Texas M&A Gets a Boost from Oil & Gas

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Managing Partner Layne Kasper interviewed in Fort Worth Business Press.


Texas M&A gets a boost from oil & gas

Energy deals dominated merger and acquisition activity in 2011

By Rob Robertson rrobertson@bizpress.net

The energy industry dominated a strong 2011 for mergers and acquisitions in Texas, but industry insiders are unwilling to predict a repeat in 2012.

Led by the energy sector, mergers and acquisitions in Texas finished with 335 deals worth $140.3 billion in 2011 – nearly a 50 percent increase by value compared to 2010, according to Mergermarket, an independent M&A intelligence service.

The fourth quarter was particularly impressive. There were 74 deals in the final three months of 2011 totaling $54.4 billion – a 176 percent increase from the same period last year ($19.7 billion), and a 67 percent increase from the third quarter of 2011 ($32.6 billion). Fourth quarter 2011 was also the biggest quarter by value since the fourth quarter of 2009 ($89.4 billion).

The energy sector is driving performance in Texas, both in the volume of deals and in the dollar value. Energy alone accounted for $112.7 billion worth of deals – a massive 80 percent of total values for the state.

Kinder Morgan’s $37 billion purchase of El Paso Corporation and BHP Billiton Limited’s $15 billion purchase of Petrohawk Energy led all transactions in the state.

From Cisco to Singapore
The most significant deals to the Dallas-Fort Worth were Energy Transfer Equity’s $9 billion purchase of Southern Union Company and FTS International (formerly FracTech)’s 70 percent majority sale to a Singapore investment group.

FracTech, which began as a family-operated oilfield services company in Cisco before moving its executive headquarters to Fort Worth, was raising money for an initial public offering when the company attracted the attention of the Singapore sovereign wealth fund – essentially the private equity fund of the nation of Singapore – which decided to buy into the company.

Chad Watt, Mergermarket’s Texas correspondent, said FTS International’s journey was particularly compelling.

“Suddenly this company out of Cisco, Texas – a community that makes Weatherford look like a metropolis – has now just gone international,” he said. “It’s a great story.”

Watt said while the mega-deals may have dominated the headlines, a number of middle market, private company deals have been going on below that that have helped sustain the M&A market here.

Deals involving companies on the low end of the spectrum ($5 million to $500 million) in Texas increased by 129 over 2010. The total value of the deals was lower, but Watt said that’s more a reflection of the new economic reality than anything else.

“The fact that you still have that many deals going on shows that the deal ecosystem in Texas, including North Texas, didn’t die in 2008 when things went south,” he said. “Transaction-to-transaction they may not be getting as much money as their counterparts did in 2007, but it is a sign that those professional services groups survived the downturn and are still quite capable of doing meaningful work here.”

Tough going outside of energy
Still, putting together smaller deals outside of energy has been significantly more challenging over the past 18-24 months, according to Layne Kasper, managing partner of Kasper & Associates in Fort Worth, a mergers and acquisitions firm that serves middle-market companies.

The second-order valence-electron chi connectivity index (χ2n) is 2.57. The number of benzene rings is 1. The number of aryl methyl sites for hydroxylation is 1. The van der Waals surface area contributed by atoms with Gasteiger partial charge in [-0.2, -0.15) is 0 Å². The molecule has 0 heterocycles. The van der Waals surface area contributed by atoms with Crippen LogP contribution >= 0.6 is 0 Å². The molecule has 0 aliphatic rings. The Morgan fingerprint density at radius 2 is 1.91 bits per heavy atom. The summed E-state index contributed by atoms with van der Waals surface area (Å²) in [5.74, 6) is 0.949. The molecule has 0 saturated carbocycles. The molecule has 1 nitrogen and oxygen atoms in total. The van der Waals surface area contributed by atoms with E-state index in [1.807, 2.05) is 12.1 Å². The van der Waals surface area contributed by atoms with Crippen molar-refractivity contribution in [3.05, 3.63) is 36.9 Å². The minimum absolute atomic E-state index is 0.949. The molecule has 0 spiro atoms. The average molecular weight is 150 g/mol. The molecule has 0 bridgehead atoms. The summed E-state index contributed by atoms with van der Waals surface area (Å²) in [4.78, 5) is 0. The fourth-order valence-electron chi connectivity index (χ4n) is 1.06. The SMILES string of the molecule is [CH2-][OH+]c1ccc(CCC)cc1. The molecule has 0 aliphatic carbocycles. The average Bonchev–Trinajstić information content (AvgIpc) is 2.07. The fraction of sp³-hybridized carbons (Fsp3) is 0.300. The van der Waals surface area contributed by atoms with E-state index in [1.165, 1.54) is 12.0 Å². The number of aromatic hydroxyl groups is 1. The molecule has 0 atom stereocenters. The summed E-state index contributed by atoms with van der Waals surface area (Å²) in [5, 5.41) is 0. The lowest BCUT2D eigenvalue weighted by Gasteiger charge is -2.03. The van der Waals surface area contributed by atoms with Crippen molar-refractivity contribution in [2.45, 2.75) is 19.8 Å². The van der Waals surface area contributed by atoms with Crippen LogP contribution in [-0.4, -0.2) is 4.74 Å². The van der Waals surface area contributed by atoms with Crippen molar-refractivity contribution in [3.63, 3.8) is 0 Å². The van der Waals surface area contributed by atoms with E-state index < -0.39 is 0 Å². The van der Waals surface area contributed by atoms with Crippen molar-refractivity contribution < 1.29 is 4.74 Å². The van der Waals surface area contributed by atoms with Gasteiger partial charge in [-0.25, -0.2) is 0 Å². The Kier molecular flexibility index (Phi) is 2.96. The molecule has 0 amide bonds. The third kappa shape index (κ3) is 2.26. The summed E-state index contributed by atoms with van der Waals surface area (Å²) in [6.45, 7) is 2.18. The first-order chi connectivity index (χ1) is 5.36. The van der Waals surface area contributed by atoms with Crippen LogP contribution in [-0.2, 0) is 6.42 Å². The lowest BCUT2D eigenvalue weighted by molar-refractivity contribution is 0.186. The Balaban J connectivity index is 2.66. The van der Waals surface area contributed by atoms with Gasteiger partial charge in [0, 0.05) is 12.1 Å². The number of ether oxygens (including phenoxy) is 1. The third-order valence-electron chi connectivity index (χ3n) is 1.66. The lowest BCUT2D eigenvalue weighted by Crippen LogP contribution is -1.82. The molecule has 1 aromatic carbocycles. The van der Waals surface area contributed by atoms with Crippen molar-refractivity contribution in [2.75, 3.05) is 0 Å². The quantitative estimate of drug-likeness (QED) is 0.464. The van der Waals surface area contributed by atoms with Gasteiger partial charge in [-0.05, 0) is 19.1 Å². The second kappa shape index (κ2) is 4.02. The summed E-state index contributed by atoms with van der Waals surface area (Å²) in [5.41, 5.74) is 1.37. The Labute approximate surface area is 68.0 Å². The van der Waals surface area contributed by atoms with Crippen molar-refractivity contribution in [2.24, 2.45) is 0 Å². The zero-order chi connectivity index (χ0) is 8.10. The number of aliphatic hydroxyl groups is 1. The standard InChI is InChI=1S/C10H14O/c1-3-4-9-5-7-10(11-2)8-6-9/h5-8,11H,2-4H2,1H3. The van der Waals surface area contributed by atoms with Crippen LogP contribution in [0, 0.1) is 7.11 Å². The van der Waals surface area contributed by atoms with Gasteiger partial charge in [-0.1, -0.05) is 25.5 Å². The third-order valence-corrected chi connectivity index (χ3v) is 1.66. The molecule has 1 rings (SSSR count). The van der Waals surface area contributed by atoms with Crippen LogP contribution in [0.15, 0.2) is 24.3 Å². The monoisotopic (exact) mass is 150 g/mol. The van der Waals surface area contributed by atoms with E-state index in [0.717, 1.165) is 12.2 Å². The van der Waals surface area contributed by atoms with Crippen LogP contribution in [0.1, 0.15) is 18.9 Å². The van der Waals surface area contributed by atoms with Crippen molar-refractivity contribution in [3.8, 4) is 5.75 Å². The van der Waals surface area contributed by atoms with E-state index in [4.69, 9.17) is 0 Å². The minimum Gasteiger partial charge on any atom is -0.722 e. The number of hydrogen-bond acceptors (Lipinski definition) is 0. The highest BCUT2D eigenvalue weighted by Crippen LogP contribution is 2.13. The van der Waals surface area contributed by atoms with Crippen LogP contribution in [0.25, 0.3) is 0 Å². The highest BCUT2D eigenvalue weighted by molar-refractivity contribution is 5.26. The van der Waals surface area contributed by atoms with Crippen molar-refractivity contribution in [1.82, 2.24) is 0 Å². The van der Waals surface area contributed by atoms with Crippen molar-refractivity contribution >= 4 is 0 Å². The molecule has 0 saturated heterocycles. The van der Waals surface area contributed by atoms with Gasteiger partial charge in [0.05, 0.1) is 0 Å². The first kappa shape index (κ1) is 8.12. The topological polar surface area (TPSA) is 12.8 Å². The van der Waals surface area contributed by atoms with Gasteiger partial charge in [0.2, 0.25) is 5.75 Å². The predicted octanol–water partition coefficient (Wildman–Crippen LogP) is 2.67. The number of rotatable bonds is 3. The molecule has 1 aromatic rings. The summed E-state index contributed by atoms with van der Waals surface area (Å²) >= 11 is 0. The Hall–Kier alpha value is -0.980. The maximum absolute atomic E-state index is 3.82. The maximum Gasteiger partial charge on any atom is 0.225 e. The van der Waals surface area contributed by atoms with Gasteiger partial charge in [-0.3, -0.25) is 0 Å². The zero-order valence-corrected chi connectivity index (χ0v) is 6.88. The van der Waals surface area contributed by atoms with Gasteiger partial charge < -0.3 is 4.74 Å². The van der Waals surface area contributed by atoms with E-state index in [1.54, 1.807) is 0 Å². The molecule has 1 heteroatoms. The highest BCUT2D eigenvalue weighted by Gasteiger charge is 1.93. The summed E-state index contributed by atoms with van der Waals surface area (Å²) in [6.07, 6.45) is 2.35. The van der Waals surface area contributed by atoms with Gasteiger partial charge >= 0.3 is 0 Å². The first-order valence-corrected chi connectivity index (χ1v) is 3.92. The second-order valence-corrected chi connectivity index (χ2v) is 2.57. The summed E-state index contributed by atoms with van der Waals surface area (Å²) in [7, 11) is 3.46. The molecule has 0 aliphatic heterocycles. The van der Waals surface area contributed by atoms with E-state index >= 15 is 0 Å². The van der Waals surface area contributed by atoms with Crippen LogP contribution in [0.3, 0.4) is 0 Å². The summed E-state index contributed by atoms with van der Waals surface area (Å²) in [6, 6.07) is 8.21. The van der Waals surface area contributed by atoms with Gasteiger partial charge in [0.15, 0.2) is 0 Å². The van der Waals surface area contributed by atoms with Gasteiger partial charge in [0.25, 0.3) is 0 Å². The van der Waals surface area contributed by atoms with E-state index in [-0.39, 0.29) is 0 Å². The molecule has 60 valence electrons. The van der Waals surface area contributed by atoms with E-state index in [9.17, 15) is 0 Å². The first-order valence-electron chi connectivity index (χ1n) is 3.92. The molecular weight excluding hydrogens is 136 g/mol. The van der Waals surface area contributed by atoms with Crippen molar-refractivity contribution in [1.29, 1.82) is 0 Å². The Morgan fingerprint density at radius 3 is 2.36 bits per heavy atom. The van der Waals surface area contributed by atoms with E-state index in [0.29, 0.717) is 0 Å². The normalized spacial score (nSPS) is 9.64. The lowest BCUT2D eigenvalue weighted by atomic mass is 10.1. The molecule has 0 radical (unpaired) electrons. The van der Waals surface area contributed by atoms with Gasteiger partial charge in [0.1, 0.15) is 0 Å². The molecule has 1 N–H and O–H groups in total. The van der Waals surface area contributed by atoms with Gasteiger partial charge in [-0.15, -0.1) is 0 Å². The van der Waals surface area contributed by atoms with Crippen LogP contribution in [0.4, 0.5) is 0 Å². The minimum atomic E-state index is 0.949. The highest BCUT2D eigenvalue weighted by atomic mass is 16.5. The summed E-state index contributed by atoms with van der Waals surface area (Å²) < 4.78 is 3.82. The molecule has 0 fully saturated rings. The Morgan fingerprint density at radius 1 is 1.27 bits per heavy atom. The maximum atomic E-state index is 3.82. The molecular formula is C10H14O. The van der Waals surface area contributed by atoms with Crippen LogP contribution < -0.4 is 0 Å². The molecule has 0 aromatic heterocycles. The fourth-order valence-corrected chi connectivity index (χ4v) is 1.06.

“There are just many more buyers than there are sellers, he said. “A lot of the business owners we see … are waiting for their own performance to improve before they go on the market. Because of that, there aren’t a lot of good companies for sale these days.”

Kasper says it’s an effect of the national recession on many businesses, which saw performance declines in the past three years and subsequently lower valuations. The result is that many sellers are choosing to hold on longer and ride out the downturn in hopes of improving their selling price in the future.

“I think after these companies have gotten a good year or two [of higher performance] under their belt, then they’ll be interested in entering the marketplace,” he said.

It’s even been tough at the top, as the biggest deal in Texas outside of energy was the one deal that did not close in 2011: AT&T’s attempted $39 billion purchase of T-Mobile from Deutsche Telekom. That deal ended up falling through in December in the face of regulatory pressure, Watt said.

Looking ahead – sort of
Watt said it’s impossible to predict what 2012 may hold, but the general consensus seems to be that deals volume could pick up through spring but slow down in the summer as the election season ramps up.

“The smart players are the one that are going to be executing their strategy come what may, rather than just waiting on some outside factor to tell them what to do,” he said. “The good investment bankers and lawyers are out there with their clients saying now is the time to hit it.”

This is especially true in oilfield services, where natural gas prices have gotten so cheap, Watt said.

“All the big companies are pulling back their drilling, therefore the service providers down the line are probably going to see a slowdown in their volume of work up ahead,” he said. “If you were going to do something strategic on the sell side, then you probably should have done it already.”


Oil pumps like the one in Stanton, Texas are a common sight all across the horizon in far West Texas. Energy sector deals dominated the M&A activity in Texas in 2011.

Tracy Sabo/CNN



Texas M&A deals by value, 2011











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